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Many of us are still hooked on Windows 7 and that's a huge problem

Windows 7
(Image credit: Future)

The US Federal Bureau of Investigation (FBI) has published a warning notice highlighting dangers posed by the continued usage of Windows 7, retired by Microsoft earlier this year.

The much-loved operating system reached end of life on January 14, meaning security patches, software updates and technical assistance are no longer available - but many users have remained loyal to the outdated OS regardless.

However, according to the FBI notice, Windows 7 is attracting the attention of malicious cyber actors, who are seeking to take advantage of undiscovered security flaws in the no-longer-supported operating system.

Windows 7 customers that purchased an Extended Security Update (ESU) plan are the only exception; security support for these users will extend until January 2023.

Windows 7 end of life

According to the FBI, there is strong precedent for cyberattacks on unsupported Windows operating systems and remote desktop protocols.

With the vast majority of Windows 7 customers unable to patch their systems, the intelligence agency believes criminals will continue to look upon the operating system as a “soft target”.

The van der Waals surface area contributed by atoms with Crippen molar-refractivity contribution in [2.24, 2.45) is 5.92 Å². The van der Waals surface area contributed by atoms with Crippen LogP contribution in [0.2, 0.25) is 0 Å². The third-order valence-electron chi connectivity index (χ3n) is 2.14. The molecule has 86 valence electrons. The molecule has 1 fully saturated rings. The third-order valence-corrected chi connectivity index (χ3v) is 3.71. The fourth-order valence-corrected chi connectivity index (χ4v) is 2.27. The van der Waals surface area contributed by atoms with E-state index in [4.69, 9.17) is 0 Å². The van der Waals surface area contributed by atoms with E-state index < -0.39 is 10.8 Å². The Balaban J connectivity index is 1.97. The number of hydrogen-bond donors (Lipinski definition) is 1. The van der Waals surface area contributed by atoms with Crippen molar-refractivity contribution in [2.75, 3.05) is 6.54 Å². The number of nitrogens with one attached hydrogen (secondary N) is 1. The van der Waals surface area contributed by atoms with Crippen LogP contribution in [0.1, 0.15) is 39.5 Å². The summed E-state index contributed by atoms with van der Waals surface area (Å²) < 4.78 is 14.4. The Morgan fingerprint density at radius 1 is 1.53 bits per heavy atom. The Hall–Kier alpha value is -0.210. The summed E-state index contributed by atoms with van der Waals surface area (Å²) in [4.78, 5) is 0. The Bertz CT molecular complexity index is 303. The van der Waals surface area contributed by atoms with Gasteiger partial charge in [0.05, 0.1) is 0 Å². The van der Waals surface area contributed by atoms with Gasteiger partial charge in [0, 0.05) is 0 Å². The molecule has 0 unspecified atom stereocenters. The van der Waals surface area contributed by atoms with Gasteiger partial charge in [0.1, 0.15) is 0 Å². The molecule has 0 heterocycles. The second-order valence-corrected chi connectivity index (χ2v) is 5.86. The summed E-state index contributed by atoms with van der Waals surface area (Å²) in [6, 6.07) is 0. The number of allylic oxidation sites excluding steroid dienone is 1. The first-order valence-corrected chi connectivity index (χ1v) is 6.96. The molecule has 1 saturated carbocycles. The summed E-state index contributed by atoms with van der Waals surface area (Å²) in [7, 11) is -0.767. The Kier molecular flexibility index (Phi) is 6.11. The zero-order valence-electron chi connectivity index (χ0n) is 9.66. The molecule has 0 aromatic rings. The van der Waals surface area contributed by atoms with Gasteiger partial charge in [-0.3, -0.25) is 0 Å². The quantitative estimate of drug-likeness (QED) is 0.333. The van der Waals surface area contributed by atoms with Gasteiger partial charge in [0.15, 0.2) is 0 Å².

“The FBI has observed cybercriminals targeting computer network infrastructure after an operating system achieves end of life status,” reads the FBI notice.

“Continuing to use Windows 7 within an enterprise may provide cybercriminals access into computer systems. As time passes, Windows 7 becomes more vulnerable to exploitation due to lack of security updates and new vulnerabilities discovered.”

To mitigate against the threat of attack, the FBI advises users adopt a “multilayered approach” to protection. This involves updating operating systems to the latest supported version (i.e. Windows 10), checking antivirus and spam filters are properly configured and isolating computer systems that cannot be updated.

“Migrating to a new operating system can pose its own unique challenges, such as cost for new hardware and software and updating existing custom software. However, these challenges do not outweigh the loss of intellectual property and threats to an organization,” added the FBI.